Client: Louis Vuitton Malletier
Program: Flagship store / Landmark building. Retail, café, spa, bookstore, event and exhibition space.
Building surface: ca. 6.000 m2
Building volume: ca. 40.000 m2
Building site: 746 m2
Competition dates: Nov 2006 – Feb 2007
UNStudio: Ben van Berkel, Caroline Bos, Astrid Piber with Mirko Bergmann and Sebastian Schott, Ger Gijzen, Cristina Bolis, Juliane Maier, Albert Gnodde, Andreas Brink, Michael Knauss, Morten Krog, Silvan Oesterle, Machteld Kors.
Structure, SMEP: Arup, Amsterdam
Lighting design: Arup Lighting, Amsterdam
Façade Engineering: Arup GmbH, Berlin
Flagstore Louis Vuitton, Japan
The design for the 10 storey (54 meter tall) flagship Louis Vuitton store in Japan aims to establish an architectural equivalent of the identity of Louis Vuitton in which classical and modern qualities are blended, reinforcing each other. The design inspires the visitor with a feeling of being in the House of Louis Vuitton by celebrating the qualities that make up the essence of the company, its products, its history and its future.
The elements that represent the classical values connected to the Louis Vuitton brand are implicitly present throughout the design. These elements are to a large extent identical to the modernity also implicit in the name Louis Vuitton, along with the value of inventiveness. The element that moves through all the scale levels of the design is the leaf shape. The leaf is found in the floor plan, in the section and in the elevation. It has been applied to the construction also, responding to location-specific constructional demands. Leaf-shaped openings in the façade give the building a strong identity with landmark potential, while complying with the necessity for discreetness with respect to visibility from the outside. The leaf shape can be seen as bearing a connection to the famous Louis Vuitton monogram.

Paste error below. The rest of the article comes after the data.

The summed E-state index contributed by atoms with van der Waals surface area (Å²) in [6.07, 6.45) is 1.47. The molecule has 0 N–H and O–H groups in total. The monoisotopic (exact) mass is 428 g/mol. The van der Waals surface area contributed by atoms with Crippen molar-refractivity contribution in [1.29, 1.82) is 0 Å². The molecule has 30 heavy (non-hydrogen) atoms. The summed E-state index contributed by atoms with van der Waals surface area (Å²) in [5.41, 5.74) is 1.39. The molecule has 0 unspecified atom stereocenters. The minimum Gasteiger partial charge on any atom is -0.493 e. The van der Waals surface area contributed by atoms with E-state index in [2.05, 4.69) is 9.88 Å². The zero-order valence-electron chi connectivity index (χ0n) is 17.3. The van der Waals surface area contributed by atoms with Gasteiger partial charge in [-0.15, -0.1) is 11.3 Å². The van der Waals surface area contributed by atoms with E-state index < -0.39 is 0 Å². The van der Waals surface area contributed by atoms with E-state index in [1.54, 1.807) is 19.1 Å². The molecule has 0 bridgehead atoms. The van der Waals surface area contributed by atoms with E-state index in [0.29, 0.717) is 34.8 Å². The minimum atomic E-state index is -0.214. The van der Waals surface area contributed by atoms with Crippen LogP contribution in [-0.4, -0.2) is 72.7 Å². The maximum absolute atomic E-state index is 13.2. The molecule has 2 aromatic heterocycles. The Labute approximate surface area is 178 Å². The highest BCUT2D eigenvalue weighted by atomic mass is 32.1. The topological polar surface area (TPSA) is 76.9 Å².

The building follows the structure of a (grand) house: with three levels, each spanning a varying number of split-level floors and each with its own atmosphere and purpose. Each floor is in principle divided into four leaves, which are set in a spiral pattern with a height difference between each leaf of 2.70 meters. Terrace zones, which offer a mix of functions in a garden setting, mark the different vertical sections of the house, with the sense of intimacy growing towards the top of the building.
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